The motion was quickly passed into law in a manner which left much to be desired. It is widely believed that the government achieved its objective through vote rigging and intimidation. Observers have also questioned the economic viability of this move in light of the country’s current dire financial situation.

The law is currently being celebrated in some corners of the country while facing stiff opposition in others. Various communities in Western Bahr el- Ghazal and Upper Nile states claim that new borders has given their ancestral lands to members of other ethnicities.

The fact that Juba’s rearrangement of state boundaries failed to prevent SPLM-IO advance team members from returning exposed the opposition as lacking strategy to counter-balance government’s moves. The team explained their return as being necessary in order to end the nation’s suffering.

However, a few silent voices suspected their return will finally expose hidden internal fracturing within the opposition camp. While it was expected of Dr. Machar to maintain steady opposition to the establishment of the twenty-eight states, his faction’s lead negotiator, General Taban Deng Gai, former governor of the oil-rich Unity State, was quoted as saying that the government’s unilateral decision to create new states would not derail the implementation of the peace agreement.

This was the language Juba wanted to hear. The government quickly published the list of the new governors. They were also swore in before the President and instructed to head to their respective states to begin work on reunifying their communities and prepare for the upcoming farming season. 

Although, former President Mogae is an elder statesman and well experienced in post-conflict arrangements, his diplomatic skills will be put to unprecedented test in the coming weeks and months as impasses mount for at least three main reasons; first, the implementation of the peace agreement is a sophisticated political and military operation.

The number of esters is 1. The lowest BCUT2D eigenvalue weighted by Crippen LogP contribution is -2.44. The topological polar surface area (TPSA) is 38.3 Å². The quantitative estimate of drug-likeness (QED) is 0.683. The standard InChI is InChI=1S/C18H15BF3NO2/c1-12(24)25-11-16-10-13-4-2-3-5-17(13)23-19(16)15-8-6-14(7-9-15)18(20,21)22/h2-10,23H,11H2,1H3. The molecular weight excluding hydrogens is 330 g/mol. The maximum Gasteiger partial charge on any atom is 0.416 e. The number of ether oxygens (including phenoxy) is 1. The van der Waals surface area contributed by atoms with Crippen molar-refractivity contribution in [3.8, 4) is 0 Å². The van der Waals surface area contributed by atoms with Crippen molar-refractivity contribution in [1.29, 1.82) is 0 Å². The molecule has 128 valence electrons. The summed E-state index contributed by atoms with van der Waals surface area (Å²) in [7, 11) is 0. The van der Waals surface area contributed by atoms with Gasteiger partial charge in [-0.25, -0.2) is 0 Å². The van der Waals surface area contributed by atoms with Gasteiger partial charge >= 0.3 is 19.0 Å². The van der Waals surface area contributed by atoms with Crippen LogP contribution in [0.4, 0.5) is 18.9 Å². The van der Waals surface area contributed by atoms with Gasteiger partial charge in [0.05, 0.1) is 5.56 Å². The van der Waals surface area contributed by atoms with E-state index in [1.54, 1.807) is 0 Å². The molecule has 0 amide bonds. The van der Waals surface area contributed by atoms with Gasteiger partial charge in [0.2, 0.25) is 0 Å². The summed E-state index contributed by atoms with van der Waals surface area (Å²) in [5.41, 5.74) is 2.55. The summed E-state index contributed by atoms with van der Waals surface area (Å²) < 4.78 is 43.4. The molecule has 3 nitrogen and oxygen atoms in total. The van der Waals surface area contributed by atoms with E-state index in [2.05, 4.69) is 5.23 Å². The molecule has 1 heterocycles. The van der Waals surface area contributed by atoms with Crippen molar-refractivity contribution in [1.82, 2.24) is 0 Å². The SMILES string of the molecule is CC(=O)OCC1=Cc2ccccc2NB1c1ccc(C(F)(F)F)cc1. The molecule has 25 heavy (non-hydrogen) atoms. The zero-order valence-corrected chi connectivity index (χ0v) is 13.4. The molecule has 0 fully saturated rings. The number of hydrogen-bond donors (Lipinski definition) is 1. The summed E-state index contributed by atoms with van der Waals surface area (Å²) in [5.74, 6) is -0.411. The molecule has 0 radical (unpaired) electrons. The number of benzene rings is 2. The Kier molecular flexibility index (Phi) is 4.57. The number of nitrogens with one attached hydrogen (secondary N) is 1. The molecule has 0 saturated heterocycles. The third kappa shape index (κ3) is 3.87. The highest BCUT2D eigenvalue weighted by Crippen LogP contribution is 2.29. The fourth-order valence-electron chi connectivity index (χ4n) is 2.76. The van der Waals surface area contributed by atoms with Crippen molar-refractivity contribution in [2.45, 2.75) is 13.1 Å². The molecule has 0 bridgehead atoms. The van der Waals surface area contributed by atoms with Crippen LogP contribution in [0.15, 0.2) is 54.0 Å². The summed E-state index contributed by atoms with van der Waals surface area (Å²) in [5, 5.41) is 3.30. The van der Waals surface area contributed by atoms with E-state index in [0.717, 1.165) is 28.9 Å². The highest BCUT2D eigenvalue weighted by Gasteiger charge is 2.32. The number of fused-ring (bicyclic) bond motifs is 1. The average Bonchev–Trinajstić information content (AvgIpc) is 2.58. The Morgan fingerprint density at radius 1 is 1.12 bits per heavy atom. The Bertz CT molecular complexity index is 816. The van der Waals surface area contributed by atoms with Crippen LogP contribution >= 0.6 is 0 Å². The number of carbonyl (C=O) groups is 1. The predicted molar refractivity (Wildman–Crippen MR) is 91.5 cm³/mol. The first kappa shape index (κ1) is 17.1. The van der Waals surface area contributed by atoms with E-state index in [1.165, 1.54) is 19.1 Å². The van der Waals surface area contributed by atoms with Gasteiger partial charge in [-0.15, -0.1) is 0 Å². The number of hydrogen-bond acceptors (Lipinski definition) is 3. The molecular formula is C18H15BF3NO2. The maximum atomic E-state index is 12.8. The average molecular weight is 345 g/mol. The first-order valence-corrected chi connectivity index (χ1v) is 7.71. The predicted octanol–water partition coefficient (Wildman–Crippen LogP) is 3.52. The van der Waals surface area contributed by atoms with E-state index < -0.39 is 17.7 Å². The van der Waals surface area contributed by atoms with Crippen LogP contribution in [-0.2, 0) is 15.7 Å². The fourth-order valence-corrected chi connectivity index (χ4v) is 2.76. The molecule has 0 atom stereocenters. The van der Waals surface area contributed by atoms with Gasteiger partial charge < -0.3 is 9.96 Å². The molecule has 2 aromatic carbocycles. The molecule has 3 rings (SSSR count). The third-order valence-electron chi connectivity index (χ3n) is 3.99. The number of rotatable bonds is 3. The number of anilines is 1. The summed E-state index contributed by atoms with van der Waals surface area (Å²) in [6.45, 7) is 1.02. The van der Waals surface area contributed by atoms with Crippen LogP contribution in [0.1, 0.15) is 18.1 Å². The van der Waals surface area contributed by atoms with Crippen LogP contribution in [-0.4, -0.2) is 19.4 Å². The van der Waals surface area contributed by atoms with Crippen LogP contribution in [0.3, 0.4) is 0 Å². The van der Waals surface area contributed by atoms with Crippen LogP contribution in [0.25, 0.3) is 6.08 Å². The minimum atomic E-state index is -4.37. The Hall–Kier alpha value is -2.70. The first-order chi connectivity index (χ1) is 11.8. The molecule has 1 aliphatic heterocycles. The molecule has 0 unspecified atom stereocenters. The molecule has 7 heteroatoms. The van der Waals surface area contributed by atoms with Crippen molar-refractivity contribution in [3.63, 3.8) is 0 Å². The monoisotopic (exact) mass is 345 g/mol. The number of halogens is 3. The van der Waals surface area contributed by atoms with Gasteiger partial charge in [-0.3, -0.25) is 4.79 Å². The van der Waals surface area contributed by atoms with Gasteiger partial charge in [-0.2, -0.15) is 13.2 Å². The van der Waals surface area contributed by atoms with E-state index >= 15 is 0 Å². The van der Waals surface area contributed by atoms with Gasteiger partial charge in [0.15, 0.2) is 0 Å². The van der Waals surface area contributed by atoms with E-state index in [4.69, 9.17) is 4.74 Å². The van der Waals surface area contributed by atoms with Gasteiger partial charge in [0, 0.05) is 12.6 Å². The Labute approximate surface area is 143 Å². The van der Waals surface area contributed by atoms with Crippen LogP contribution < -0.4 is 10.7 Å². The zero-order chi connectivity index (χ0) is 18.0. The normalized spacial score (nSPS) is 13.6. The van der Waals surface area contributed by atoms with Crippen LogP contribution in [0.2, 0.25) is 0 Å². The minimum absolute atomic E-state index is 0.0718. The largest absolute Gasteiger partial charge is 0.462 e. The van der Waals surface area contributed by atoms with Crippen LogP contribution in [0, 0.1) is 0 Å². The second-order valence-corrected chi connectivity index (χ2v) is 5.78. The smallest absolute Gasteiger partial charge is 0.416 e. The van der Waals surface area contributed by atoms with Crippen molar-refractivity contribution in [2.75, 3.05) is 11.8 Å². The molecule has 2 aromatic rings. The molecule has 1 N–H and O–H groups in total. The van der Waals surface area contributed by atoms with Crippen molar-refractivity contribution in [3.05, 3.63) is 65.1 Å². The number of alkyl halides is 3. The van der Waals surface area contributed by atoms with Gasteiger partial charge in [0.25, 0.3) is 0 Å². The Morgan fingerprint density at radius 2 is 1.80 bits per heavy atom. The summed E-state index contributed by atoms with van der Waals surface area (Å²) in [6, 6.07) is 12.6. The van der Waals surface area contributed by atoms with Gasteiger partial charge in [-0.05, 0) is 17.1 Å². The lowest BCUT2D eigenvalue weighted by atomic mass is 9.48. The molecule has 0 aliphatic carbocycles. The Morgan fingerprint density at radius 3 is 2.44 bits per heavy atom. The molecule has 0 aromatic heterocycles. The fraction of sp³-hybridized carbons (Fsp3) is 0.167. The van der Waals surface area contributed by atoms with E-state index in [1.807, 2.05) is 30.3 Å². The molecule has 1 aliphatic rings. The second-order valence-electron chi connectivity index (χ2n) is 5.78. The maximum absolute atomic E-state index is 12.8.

Meanwhile, the top leadership assigned to carry out the task on both sides of the conflict are SPLA generals and warlords with propensity to reading political dissent through military eyes. Second, the cost of achieving political consensus will have to be constantly snatched from the jaws of hardliners on both sides as they would exploit differences to their advantage.

Third, the struggle for power within each group will intensify with time. The county’s political culture remained immature due to widespread culture of violence, political disloyalty, impatience and non-adherence to national ideals. It is interesting to note that those hurdles are also the main causes of the December 15, 2013 crisis and the civil war in the country.

It would not therefore come as a surprise if some members of the SPLM-IO advance team in Juba part ways with Dr. Machar and carve for themselves better ministerial and gubernatorial posts in the transitional government.

This scenario will be most certainly be exploited by hardliners within the Kiir administration. Dr. Machar might find himself operating in a tighter political space and with no genuine friends.

The U.S. government has politely declined Machar’s request to fund the return of the rebel army in bases around Juba. The Americans did not want to be judged by history as having financed another war should fighting erupt again in the future.

They told him to head to Juba and cited Dr. John Garang’s 2005 triumphant return to Khartoum as an example. Dr. Garang never insisted on deploying SPLA units around Khartoum as a condition to his safe return.

Former President Festus Gontebanye Mogae will have a tough rulings to make as violations mount and the process continues to be well behind schedule.

Only time will tell if he will apply the famous African-American proverb, "One monkey don't stop no show!", and carry on his task with integrity because individual and tribal interests have held the nation hostage for far too long. 

The writer is a researcher in Political Science and Sociology